Fishing for Lions in Bimini

Diver Susana Airala with a lionfish. Photo credit: Duncan Brake.
Diver Susana Airala with a lionfish. Photo credit:
Duncan Brake.

By Jillian Morris Brake

In their natural habitat Indo-Pacific lionfish are an elegant addition to any coral reef, dancing along with their featherlike fins. With no natural predators, however, the Atlantic Ocean has become a playground for these voracious hunters, leading to an unprecedented population explosion of this invasive species. It has taken less than a decade for them to exploit the waters from Massachusetts to Florida, East to Bermuda and South into the Caribbean and Central America. Research has found that they consume over 50 different species including juvenile grouper and snapper, both, species economically and environmentally important for the Bahamas. Their rapid growth rate and ability to reproduce every 55 days also allows them outdo any possible competitors in region. This “curse of the Caribbean,” has made itself comfortable in the crystal clear and diverse waters of the Bahamas and the islands of Bimini are no exception.

Speculation of their introduction the Atlantic includes fish released or lost during Hurricane Andrew in 1992 and aquariums with filtration systems directly linked to the ocean. More important than their arrival is their removal from the ecosystem they are plowing through like an out of control freight train. Dive clubs and shops, conservation groups and recreational divers are stepping up to take action. Restaurants are now serving them as a delicacy while dive operations host rodeos and derbies to wipe out as many as possible. This may seem brutal, but what is brutal is the destruction these beautiful fish are leaving in their wake. Invasive species are always a threat to the delicate balance of an ecosystem, but when they thrive in their new environment the situation becomes extremely dangerous and lionfish seem to agree that it is, “Better in the Bahamas.”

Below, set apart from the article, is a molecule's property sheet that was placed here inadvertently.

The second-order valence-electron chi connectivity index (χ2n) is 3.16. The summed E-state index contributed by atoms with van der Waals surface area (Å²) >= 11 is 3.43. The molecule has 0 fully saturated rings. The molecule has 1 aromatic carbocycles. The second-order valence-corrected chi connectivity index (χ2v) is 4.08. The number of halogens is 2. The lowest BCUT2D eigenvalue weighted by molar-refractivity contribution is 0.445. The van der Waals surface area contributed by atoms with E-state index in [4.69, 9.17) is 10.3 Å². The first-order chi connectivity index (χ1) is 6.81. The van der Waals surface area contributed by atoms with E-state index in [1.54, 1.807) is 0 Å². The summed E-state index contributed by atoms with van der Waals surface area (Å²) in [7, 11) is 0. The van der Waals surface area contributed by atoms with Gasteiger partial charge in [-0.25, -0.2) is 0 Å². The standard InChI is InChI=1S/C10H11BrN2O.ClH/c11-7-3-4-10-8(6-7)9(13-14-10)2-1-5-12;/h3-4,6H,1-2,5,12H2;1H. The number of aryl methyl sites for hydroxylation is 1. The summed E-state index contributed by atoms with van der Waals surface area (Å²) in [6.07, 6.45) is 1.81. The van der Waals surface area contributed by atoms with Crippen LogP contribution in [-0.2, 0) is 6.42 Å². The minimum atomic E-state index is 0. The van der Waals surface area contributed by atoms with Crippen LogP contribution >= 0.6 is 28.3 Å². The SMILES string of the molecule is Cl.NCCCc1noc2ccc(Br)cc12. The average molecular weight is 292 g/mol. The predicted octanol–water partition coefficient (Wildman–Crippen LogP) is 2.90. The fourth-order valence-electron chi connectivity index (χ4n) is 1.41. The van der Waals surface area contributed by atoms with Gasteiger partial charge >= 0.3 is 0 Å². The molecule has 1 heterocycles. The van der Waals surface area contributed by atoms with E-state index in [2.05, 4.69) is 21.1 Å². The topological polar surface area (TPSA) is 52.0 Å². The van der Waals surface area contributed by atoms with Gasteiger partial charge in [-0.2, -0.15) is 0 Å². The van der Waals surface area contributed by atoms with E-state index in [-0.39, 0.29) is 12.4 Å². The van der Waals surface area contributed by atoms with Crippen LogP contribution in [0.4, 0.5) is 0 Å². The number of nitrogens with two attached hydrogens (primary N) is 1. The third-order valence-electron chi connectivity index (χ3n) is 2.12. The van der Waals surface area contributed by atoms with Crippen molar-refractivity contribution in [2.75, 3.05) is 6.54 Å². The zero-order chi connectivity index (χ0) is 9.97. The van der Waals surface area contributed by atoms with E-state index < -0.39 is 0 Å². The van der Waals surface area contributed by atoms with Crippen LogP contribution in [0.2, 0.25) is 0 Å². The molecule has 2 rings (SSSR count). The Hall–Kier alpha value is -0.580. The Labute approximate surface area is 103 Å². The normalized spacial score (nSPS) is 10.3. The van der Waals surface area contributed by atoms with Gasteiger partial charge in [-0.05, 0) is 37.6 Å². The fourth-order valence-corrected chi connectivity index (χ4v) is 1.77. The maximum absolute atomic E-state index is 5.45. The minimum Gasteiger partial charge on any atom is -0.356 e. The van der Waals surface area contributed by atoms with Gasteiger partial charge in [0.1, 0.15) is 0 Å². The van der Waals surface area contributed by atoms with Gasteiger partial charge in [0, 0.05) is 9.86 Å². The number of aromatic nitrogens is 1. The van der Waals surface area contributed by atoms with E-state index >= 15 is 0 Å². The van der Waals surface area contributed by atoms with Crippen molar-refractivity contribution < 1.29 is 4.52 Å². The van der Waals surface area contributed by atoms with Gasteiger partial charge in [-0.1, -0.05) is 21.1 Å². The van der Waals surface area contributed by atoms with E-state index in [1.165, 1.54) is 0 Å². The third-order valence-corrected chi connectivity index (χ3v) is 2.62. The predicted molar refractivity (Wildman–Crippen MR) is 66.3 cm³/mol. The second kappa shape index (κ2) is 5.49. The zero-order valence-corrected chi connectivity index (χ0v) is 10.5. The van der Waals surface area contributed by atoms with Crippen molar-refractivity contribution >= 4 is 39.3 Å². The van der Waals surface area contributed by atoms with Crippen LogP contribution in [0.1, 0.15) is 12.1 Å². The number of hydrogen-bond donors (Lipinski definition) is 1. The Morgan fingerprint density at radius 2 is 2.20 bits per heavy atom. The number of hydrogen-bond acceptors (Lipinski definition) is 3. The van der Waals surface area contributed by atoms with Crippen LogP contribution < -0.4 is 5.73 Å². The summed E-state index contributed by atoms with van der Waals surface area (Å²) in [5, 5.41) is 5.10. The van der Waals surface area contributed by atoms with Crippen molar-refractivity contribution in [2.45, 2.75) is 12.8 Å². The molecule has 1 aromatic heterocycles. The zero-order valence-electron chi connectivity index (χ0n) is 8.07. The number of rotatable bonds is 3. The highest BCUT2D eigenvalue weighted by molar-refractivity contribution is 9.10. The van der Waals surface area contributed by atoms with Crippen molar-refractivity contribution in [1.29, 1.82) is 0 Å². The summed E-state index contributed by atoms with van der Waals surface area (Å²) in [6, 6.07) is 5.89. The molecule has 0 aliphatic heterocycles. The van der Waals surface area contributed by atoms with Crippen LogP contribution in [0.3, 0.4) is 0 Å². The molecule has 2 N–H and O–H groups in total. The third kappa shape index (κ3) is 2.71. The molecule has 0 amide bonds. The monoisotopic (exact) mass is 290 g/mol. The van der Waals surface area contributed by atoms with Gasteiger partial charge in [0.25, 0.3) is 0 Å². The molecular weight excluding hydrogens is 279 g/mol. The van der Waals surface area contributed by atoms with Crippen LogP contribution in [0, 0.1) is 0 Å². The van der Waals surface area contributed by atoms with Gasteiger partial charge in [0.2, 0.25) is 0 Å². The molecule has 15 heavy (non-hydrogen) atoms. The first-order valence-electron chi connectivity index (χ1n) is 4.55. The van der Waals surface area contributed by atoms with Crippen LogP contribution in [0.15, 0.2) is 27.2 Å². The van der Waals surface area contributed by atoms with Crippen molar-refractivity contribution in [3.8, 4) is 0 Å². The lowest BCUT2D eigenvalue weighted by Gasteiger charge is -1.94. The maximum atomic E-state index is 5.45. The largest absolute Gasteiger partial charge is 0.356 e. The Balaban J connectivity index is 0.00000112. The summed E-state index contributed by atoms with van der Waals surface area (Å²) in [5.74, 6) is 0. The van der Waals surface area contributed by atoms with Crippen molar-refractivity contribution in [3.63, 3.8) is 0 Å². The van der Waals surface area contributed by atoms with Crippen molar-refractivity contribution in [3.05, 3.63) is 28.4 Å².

Lionfish on the reef. Photo credit: Jillian Morris Brake.

On July 12-14, The Bimini Sands Resort and Marina will once again team up with the Woody Foundation for the third annual Lionfish Bash. The tournament was created to raise money for victims of spinal cord injuries and remove as many lionfish as possible from the waters surrounding Bimini. James “Woody” Beckham grew up diving and fishing off Bimini, but a freak Rugby accident in 2011 left him paralyzed from the chest down. His family and friends created the Woody Foundation and together the team is fighting to better the lives of people and the environment. In 2012 the tournament removed 345 lionfish and raised nearly $21,000.

The use of spearguns is illegal in the Bahamas and spearfishing cannot be done on scuba unless special permission is granted. This means the lionfish must be taken with pole spears or Hawaiian slings by freedivers. While their featherlike fins are beautiful, the dorsal, ventral and anal spines are venomous to the touch. Designed to deter predators, human contact with the spines is not fatal, but can cause a great deal of pain, swelling and even paralysis. Putting the contact site in hot water as soon as possible reduces the impact of the venom. It is a good idea to take a thermos of hot water with you if plan on targeting lionfish. You can also use the water coming out of the engine if need be. Reactions vary based on a person’s sensitivity to the venom.

In 2012 the fish from the tournament were used as bait for a shark snorkel in hopes that Caribbean reef sharks might get the taste for this prey and eventually seek them out. Gabriela Alvarez won for junior angler with a 30.60 oz. lionfish. Team G & R caught 143 lionfish and David Mills won with the largest lionfish weighing in at 35.65 oz. Winners received beautifully crafted trophies and a stack of great prizes. The silent auction was filled with a wide range of prizes including a free stay at Bimini Sands and custom-made pole spears.

Hopefully in the future there will be no need for tournaments like this, but in the meantime it is a great combination of competition, conservation and charity benefiting all who are involved and the oceans we all love. For more information check out

jillianscubaheadshotJillian Morris Brake, an ocean educator, advocate and explorer, may be reached at To learn more about Jillian, visit